Like I say, tell me the fundamental difference between thinking and feeling and stop trying to tell me what I do and don’t know. I don’t mean to sound arrogant, but I’d bet a million dollars that I’ve learnt more and considered more about this than you have.

I’d say for one that philosophy and science rule in these times. In the past, feelings may have been more significant, but now that science and philosophy have proven to be powerful and since they suggest logic and reason is above all other forms of persuasion. We tend to fall in line.

But also, what are we supposed to say anyway? A feeling is just an observation, isn’t it? Aren’t we interested in conclusions based on observations or premises?

I guess you’re right though in a sense. Feelings have impact on our thoughts, maybe our thoughts our just children of our feelings, but then these discussions become much more personal when we get into why we want to feel a certain way about something. I don’t know if anyone wants to get that personal on here. After all, it is the internet and the topic is philosophy, not the friends network.

Also, a lot of what people feel can be constructed based on their words. I can say based on your words you feel frustrated that no one hear “feels” anything.

So ,there are a couple of things to chew on.

My instincts drive the man I am. Thinking is simply a useful tool, an incredibly useful tool, to refine and shape the instincts within me. My feelings and intuition drive me in day to day events, but thinking helps me change my intuition.

Everyone here has emotions, so of course people around here feel. But it IS a philosophy forum, so people are actively trying to use reason to support their arguments (even if they are arguing for beliefs made emotionally).

Asking how someone “feels” about a certain thing pretty much results in the same response as asking someone what they think about it.

In response to a certain issue or idea, a person may or may not have a noticeable emotional response, but their iintellectual reaction will, nonetheless, stem from some beliefs that are important to the person’s sense of self and/or the world, thoughts that stir emotion in them, or hold an emotional feeling in place.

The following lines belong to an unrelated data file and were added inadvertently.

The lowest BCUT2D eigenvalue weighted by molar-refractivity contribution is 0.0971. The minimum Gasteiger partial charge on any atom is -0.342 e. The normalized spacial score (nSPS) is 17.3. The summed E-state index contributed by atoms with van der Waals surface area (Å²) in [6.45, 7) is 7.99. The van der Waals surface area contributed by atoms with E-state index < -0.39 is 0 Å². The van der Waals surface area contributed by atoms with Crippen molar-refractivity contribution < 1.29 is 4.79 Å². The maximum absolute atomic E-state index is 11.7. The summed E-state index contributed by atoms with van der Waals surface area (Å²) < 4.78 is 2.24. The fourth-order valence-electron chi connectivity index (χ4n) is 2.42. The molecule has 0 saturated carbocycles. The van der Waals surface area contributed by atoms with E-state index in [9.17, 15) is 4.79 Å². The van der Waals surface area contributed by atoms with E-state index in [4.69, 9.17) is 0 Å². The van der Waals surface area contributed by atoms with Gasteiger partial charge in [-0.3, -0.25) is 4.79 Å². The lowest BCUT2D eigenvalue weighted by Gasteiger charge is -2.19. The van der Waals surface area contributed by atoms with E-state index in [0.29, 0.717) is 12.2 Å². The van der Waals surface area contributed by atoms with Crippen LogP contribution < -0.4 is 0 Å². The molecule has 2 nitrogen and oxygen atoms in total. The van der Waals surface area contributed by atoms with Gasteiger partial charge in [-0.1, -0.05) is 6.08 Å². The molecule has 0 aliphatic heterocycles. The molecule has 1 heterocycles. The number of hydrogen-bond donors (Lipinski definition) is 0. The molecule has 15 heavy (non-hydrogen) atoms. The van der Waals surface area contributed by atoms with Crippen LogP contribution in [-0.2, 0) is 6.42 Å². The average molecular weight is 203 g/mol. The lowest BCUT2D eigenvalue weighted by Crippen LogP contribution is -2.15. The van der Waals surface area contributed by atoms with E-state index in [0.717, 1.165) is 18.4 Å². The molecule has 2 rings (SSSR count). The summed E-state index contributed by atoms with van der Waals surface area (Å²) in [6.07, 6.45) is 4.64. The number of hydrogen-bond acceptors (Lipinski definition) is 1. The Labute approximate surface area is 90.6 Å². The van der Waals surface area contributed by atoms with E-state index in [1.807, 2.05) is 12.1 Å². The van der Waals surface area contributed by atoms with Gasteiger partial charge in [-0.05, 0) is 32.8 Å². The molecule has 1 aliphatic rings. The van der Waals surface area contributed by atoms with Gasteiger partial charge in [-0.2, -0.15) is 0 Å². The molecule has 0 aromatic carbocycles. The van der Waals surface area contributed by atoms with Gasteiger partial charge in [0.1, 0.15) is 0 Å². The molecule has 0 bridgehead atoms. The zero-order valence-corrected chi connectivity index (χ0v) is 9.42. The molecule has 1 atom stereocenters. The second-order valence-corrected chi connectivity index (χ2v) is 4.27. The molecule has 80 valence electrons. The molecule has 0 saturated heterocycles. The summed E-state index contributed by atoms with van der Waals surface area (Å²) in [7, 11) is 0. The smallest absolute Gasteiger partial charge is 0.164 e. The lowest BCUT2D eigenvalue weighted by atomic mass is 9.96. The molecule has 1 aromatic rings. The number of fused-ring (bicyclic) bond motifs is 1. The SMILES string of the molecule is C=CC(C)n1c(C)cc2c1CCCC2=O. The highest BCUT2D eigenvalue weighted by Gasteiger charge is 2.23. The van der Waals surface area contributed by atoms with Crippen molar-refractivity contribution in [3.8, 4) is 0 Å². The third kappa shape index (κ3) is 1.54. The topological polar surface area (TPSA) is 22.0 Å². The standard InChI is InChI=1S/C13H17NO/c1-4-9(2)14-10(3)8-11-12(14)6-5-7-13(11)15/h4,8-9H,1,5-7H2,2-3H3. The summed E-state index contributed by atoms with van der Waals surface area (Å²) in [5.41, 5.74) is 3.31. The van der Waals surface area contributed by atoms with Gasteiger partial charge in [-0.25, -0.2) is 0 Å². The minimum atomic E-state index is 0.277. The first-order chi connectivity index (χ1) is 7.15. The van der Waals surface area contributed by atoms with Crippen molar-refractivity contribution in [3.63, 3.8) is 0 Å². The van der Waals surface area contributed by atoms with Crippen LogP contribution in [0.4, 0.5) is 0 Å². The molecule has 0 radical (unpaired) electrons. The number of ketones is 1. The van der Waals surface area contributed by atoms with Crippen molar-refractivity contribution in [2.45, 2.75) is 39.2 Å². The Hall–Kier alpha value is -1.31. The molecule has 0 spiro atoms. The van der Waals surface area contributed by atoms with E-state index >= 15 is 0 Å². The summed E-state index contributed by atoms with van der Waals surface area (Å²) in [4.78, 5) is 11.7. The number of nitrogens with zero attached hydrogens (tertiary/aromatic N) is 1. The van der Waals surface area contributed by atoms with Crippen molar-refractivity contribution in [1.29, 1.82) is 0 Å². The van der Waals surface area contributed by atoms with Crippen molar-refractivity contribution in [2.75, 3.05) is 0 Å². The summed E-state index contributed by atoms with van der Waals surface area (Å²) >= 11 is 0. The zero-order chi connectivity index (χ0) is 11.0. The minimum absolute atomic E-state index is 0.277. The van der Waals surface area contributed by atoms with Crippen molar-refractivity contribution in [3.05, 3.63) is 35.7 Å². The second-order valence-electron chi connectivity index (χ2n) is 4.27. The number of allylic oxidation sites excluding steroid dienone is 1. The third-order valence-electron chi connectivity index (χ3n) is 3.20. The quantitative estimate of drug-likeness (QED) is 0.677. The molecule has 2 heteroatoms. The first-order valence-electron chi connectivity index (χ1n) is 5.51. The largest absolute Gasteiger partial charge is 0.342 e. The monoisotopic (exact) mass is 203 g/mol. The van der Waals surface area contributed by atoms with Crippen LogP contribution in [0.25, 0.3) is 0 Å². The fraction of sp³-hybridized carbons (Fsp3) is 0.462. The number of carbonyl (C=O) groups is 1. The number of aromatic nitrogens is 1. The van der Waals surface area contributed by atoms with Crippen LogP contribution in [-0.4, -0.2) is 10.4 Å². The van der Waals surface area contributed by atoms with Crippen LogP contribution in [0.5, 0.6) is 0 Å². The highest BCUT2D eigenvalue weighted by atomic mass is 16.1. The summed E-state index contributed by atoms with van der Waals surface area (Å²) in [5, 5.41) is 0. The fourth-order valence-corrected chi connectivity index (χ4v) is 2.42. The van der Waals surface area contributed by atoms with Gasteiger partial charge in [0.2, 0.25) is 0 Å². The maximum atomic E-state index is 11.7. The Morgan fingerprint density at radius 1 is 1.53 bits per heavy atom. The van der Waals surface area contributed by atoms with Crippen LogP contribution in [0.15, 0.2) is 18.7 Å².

After having a kind of feeling, the person still has to interprety that feeling according to language, to think about it, to investigate it themselves, or share it with others.

But how one feels about something is a result of how they interpret a certain cognition in terms of their presently solidified belief system (which has been held in place because it has proved well for them in avoiding cognitive dissonance in the past).

If you want to have a metaphysical discussion of what a “soul” is, and attempt to prove that somehow the way one “feels” expresses an objective, undeniable truth which we are all naturally endowed with (that the thinking mind is interfering with our ability to be naturally “in-tuned” to), then okay, make a post about that, because it’s necessary for you to convince us of that reality before we can accept that “feelings” are something to be “trusted” something that expressed something beyond the personal.

Without thinking an argument is impossible in the first place… of course with thinking sophism will run amuck, most people are not very intelligent.

I don’t have anything against feelings themselves, but I have a problem with people who use their incorrect categorization of thinking being at odds with feeling to label thinking as some cold, emotionless machine which makes those who use it into less-than-human creatures devoid of any compassion.

The purpose of philosophy is at odds with indulging oneself in false beliefs. Philosophy searches for answers to (at least for practical purpose) come up with guidlines for truly ethical behavior.

To just “trust your feelings” sounds nice, but you’re only using it because you understand that you can’t use reason to support your selfish perceptions of the world. You are making whatever silly arguments you can to prove to yourself thatthere is nothing wrong with you(r ego-maintaining beliefs).

First you come to these forums to try to gain support of your beliefs form thinkers, and once finding that you couldn’t do so, you instead decide that philosophy is the inacceptance of feeling (feeling=what YOU feel MUST be true (in order to not bring suppressed ideas of yourself to the surface)).

The reasons people begin to take philosophy vary, of course. To say everyone does it “to avoid feeling” is ridiculously insufficient.